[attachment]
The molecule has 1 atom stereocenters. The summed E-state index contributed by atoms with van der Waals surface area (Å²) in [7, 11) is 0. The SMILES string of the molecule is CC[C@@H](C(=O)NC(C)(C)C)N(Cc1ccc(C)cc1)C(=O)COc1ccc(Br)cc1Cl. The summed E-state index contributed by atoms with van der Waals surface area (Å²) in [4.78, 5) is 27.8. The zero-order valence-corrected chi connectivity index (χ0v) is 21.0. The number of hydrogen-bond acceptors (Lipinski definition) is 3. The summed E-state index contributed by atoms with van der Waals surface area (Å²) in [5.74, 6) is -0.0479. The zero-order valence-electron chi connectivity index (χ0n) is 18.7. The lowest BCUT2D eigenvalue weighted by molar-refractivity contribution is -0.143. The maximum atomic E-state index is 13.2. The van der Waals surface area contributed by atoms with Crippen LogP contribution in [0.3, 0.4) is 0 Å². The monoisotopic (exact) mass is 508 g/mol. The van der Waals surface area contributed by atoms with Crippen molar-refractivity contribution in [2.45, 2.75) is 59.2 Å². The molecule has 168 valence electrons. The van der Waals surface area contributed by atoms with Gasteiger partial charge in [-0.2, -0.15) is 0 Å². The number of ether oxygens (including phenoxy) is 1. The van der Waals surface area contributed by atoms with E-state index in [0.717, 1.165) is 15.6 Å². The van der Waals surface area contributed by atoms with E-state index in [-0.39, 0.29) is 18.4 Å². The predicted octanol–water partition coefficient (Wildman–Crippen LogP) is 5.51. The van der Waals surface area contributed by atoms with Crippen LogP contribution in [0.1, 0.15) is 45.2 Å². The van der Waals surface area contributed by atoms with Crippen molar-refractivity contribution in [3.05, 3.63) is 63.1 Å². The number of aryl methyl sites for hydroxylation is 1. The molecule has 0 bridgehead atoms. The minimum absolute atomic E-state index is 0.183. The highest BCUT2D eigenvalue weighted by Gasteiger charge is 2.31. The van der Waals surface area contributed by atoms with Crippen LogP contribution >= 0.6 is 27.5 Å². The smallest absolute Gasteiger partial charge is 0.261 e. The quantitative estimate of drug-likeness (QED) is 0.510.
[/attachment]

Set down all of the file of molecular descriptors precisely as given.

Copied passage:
The molecule has 1 atom stereocenters. The summed E-state index contributed by atoms with van der Waals surface area (Å²) in [7, 11) is 0. The SMILES string of the molecule is CC[C@@H](C(=O)NC(C)(C)C)N(Cc1ccc(C)cc1)C(=O)COc1ccc(Br)cc1Cl. The summed E-state index contributed by atoms with van der Waals surface area (Å²) in [4.78, 5) is 27.8. The zero-order valence-corrected chi connectivity index (χ0v) is 21.0. The number of hydrogen-bond acceptors (Lipinski definition) is 3. The summed E-state index contributed by atoms with van der Waals surface area (Å²) in [5.74, 6) is -0.0479. The zero-order valence-electron chi connectivity index (χ0n) is 18.7. The lowest BCUT2D eigenvalue weighted by molar-refractivity contribution is -0.143. The maximum atomic E-state index is 13.2. The van der Waals surface area contributed by atoms with Crippen LogP contribution in [0.3, 0.4) is 0 Å². The monoisotopic (exact) mass is 508 g/mol. The van der Waals surface area contributed by atoms with Crippen molar-refractivity contribution in [2.45, 2.75) is 59.2 Å². The molecule has 168 valence electrons. The van der Waals surface area contributed by atoms with Gasteiger partial charge in [-0.2, -0.15) is 0 Å². The number of ether oxygens (including phenoxy) is 1. The van der Waals surface area contributed by atoms with E-state index in [0.717, 1.165) is 15.6 Å². The van der Waals surface area contributed by atoms with E-state index in [-0.39, 0.29) is 18.4 Å². The predicted octanol–water partition coefficient (Wildman–Crippen LogP) is 5.51. The van der Waals surface area contributed by atoms with Crippen LogP contribution in [0.1, 0.15) is 45.2 Å². The van der Waals surface area contributed by atoms with Crippen molar-refractivity contribution in [3.05, 3.63) is 63.1 Å². The number of aryl methyl sites for hydroxylation is 1. The molecule has 0 bridgehead atoms. The minimum absolute atomic E-state index is 0.183. The highest BCUT2D eigenvalue weighted by Gasteiger charge is 2.31. The van der Waals surface area contributed by atoms with Crippen LogP contribution >= 0.6 is 27.5 Å². The smallest absolute Gasteiger partial charge is 0.261 e. The quantitative estimate of drug-likeness (QED) is 0.510.